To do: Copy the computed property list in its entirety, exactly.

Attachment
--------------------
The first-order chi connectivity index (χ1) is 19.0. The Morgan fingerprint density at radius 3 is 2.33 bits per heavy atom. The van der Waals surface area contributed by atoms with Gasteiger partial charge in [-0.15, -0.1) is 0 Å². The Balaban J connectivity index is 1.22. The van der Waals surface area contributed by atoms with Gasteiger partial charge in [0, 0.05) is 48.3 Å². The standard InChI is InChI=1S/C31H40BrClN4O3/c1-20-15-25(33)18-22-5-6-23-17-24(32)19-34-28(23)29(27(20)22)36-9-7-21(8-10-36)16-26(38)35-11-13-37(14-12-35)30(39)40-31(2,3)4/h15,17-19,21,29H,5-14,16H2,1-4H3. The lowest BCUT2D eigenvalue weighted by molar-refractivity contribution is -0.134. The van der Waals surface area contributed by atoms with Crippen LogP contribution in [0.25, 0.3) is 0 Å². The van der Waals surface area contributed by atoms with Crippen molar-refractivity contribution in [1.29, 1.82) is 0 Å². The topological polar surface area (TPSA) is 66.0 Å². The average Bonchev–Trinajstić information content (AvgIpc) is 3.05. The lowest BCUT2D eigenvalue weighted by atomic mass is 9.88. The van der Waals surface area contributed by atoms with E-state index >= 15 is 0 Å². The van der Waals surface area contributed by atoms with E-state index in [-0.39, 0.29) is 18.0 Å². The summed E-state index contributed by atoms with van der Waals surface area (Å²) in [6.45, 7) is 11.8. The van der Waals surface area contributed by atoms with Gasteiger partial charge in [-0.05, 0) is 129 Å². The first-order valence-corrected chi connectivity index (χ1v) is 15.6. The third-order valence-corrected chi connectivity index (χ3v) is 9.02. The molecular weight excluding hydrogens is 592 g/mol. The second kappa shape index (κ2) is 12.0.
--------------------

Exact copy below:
The first-order chi connectivity index (χ1) is 19.0. The Morgan fingerprint density at radius 3 is 2.33 bits per heavy atom. The van der Waals surface area contributed by atoms with Gasteiger partial charge in [-0.15, -0.1) is 0 Å². The Balaban J connectivity index is 1.22. The van der Waals surface area contributed by atoms with Gasteiger partial charge in [0, 0.05) is 48.3 Å². The standard InChI is InChI=1S/C31H40BrClN4O3/c1-20-15-25(33)18-22-5-6-23-17-24(32)19-34-28(23)29(27(20)22)36-9-7-21(8-10-36)16-26(38)35-11-13-37(14-12-35)30(39)40-31(2,3)4/h15,17-19,21,29H,5-14,16H2,1-4H3. The lowest BCUT2D eigenvalue weighted by molar-refractivity contribution is -0.134. The van der Waals surface area contributed by atoms with Crippen LogP contribution in [0.25, 0.3) is 0 Å². The van der Waals surface area contributed by atoms with Crippen molar-refractivity contribution in [1.29, 1.82) is 0 Å². The topological polar surface area (TPSA) is 66.0 Å². The average Bonchev–Trinajstić information content (AvgIpc) is 3.05. The lowest BCUT2D eigenvalue weighted by atomic mass is 9.88. The van der Waals surface area contributed by atoms with E-state index >= 15 is 0 Å². The van der Waals surface area contributed by atoms with E-state index in [-0.39, 0.29) is 18.0 Å². The summed E-state index contributed by atoms with van der Waals surface area (Å²) in [6.45, 7) is 11.8. The van der Waals surface area contributed by atoms with Gasteiger partial charge in [-0.05, 0) is 129 Å². The first-order valence-corrected chi connectivity index (χ1v) is 15.6. The third-order valence-corrected chi connectivity index (χ3v) is 9.02. The molecular weight excluding hydrogens is 592 g/mol. The second kappa shape index (κ2) is 12.0.